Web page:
China moves to halt organ donations from executed prisoners

Chinese officials plan to phase out organ harvesting of death-row inmates, a move to overhaul a transplant system that has for years relied on prisoners and organ traffickers to serve those in need of transplants.

Huang Jiefu, China's vice minister of health, said on Thursday that Chinese officials plan to abolish the practice within the next five years and to create a national organ donation system, according to a report from the state-controlled Xinhua News Agency.

"The pledge to abolish organ donations from condemned prisoners represents the resolve of the government," Xinhua quoted Huang as saying. The Ministry of Health didn't respond to requests for comment.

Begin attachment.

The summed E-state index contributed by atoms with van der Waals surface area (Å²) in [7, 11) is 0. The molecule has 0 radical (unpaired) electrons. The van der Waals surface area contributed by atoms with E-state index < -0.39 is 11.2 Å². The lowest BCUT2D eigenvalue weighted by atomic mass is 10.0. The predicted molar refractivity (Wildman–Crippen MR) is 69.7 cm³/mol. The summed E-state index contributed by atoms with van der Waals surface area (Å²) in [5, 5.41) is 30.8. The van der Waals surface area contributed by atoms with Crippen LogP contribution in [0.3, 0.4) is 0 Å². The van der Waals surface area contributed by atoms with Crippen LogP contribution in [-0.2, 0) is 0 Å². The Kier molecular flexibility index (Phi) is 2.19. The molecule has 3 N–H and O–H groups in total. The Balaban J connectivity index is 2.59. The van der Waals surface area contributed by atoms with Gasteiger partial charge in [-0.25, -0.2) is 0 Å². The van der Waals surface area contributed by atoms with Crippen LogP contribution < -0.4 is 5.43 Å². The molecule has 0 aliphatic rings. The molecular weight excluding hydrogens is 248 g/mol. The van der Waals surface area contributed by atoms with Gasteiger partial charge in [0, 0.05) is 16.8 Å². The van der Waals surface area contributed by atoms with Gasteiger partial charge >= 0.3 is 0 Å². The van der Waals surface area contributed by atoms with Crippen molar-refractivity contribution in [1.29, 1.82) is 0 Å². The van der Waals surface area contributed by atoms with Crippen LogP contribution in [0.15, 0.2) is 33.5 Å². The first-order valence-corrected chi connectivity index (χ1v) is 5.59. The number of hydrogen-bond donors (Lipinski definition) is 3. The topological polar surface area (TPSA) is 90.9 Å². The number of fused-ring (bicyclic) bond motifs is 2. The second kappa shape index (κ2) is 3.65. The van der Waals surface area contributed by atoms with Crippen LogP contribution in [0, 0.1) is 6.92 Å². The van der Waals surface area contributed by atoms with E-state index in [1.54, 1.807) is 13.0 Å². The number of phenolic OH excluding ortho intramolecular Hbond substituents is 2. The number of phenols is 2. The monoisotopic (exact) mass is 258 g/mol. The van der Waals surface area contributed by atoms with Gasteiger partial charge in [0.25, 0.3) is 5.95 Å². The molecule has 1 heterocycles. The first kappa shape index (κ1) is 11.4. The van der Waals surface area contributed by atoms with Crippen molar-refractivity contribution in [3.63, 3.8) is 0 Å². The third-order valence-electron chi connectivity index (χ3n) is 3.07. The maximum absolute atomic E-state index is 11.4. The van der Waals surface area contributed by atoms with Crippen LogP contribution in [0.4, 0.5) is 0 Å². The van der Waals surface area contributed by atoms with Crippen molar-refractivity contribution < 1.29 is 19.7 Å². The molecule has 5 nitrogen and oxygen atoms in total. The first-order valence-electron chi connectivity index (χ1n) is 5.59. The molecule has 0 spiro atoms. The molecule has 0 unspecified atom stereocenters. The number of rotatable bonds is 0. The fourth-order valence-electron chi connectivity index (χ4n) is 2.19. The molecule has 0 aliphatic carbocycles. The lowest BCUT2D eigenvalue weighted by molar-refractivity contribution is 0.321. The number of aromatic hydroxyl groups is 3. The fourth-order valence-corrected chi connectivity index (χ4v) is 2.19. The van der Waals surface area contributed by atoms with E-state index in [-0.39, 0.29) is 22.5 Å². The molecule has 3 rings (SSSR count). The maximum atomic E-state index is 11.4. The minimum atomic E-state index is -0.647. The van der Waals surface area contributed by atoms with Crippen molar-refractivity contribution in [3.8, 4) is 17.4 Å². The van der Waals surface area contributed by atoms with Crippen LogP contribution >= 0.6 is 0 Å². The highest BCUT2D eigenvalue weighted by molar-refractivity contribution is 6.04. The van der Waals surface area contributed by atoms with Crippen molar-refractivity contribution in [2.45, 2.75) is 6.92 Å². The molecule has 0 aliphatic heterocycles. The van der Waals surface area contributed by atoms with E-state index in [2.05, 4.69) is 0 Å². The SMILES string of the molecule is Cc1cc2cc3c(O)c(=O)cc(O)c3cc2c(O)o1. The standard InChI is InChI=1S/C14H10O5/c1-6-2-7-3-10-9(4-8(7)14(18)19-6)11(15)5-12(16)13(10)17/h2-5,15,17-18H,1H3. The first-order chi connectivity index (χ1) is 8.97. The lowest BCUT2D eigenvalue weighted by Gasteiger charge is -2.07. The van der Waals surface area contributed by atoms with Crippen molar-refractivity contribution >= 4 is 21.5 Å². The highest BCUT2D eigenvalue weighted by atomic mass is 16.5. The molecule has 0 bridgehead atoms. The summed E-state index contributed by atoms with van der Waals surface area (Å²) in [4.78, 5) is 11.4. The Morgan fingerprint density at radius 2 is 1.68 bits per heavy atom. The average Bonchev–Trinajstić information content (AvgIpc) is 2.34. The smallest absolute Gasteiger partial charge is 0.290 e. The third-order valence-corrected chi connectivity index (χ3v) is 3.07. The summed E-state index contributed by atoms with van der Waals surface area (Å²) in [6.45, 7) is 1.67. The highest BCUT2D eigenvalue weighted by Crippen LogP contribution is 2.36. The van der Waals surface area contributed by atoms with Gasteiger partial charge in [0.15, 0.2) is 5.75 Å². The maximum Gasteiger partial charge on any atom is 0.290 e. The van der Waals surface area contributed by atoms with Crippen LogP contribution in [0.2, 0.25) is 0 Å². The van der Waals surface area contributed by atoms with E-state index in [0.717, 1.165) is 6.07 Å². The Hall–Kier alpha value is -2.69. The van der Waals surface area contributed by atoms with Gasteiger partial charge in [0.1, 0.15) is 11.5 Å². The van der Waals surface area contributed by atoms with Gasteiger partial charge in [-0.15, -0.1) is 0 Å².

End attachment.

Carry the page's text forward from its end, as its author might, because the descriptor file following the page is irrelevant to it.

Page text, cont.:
Officials in the world's most populous country have admitted that China has depended for years on executed prisoners as its main source of organ supply for ailing citizens.

Human rights groups say the harvesting is forced and influences the pace of China's executions.

Huang has been quoted in state media reports as saying the rights of death-row prisoners have been fully respected and that the state asks for written consent prior to donation.

Due in part to traditional beliefs and distrust of the medical system, voluntary donations are rare in China, where the need for organs far exceeds the supply. An estimated 1.5 million people in China are in need of organ transplants annually, while only 10,000 receive them, according to government statistics.

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